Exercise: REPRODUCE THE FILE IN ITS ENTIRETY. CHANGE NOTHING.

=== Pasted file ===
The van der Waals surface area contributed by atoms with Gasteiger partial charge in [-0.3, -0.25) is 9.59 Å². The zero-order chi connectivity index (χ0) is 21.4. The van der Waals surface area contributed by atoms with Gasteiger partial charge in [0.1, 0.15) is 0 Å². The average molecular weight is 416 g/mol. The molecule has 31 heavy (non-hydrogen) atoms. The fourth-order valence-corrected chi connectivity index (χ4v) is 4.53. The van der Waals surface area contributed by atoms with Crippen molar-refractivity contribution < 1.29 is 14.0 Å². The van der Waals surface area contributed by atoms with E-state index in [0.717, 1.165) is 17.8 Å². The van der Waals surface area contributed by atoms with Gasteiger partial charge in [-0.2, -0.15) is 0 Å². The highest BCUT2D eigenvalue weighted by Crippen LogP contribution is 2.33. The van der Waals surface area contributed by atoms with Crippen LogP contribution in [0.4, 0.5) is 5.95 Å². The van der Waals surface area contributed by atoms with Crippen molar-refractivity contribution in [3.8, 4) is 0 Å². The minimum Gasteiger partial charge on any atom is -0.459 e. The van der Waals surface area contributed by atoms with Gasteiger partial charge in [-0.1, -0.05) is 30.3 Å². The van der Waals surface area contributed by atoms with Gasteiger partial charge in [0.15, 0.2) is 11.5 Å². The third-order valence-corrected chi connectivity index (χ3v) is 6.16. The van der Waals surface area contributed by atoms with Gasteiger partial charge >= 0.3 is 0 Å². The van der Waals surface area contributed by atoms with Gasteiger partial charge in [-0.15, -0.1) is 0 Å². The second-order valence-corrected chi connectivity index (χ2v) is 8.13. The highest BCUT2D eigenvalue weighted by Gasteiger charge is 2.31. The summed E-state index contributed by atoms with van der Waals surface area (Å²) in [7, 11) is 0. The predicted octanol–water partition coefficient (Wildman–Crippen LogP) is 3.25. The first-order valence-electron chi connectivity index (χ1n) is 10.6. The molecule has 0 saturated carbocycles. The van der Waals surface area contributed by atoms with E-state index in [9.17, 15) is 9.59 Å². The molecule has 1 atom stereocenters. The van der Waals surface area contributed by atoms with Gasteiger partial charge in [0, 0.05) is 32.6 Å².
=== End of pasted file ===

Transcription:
The van der Waals surface area contributed by atoms with Gasteiger partial charge in [-0.3, -0.25) is 9.59 Å². The zero-order chi connectivity index (χ0) is 21.4. The van der Waals surface area contributed by atoms with Gasteiger partial charge in [0.1, 0.15) is 0 Å². The average molecular weight is 416 g/mol. The molecule has 31 heavy (non-hydrogen) atoms. The fourth-order valence-corrected chi connectivity index (χ4v) is 4.53. The van der Waals surface area contributed by atoms with Crippen molar-refractivity contribution < 1.29 is 14.0 Å². The van der Waals surface area contributed by atoms with E-state index in [0.717, 1.165) is 17.8 Å². The van der Waals surface area contributed by atoms with Gasteiger partial charge in [-0.2, -0.15) is 0 Å². The highest BCUT2D eigenvalue weighted by Crippen LogP contribution is 2.33. The van der Waals surface area contributed by atoms with Crippen LogP contribution in [0.4, 0.5) is 5.95 Å². The van der Waals surface area contributed by atoms with Crippen molar-refractivity contribution in [3.8, 4) is 0 Å². The minimum Gasteiger partial charge on any atom is -0.459 e. The van der Waals surface area contributed by atoms with Gasteiger partial charge in [-0.1, -0.05) is 30.3 Å². The van der Waals surface area contributed by atoms with Gasteiger partial charge in [0.15, 0.2) is 11.5 Å². The third-order valence-corrected chi connectivity index (χ3v) is 6.16. The van der Waals surface area contributed by atoms with Gasteiger partial charge >= 0.3 is 0 Å². The van der Waals surface area contributed by atoms with Gasteiger partial charge in [-0.15, -0.1) is 0 Å². The second-order valence-corrected chi connectivity index (χ2v) is 8.13. The highest BCUT2D eigenvalue weighted by Gasteiger charge is 2.31. The summed E-state index contributed by atoms with van der Waals surface area (Å²) in [7, 11) is 0. The predicted octanol–water partition coefficient (Wildman–Crippen LogP) is 3.25. The first-order valence-electron chi connectivity index (χ1n) is 10.6. The molecule has 0 saturated carbocycles. The van der Waals surface area contributed by atoms with E-state index in [9.17, 15) is 9.59 Å². The molecule has 1 atom stereocenters. The van der Waals surface area contributed by atoms with Gasteiger partial charge in [0, 0.05) is 32.6 Å².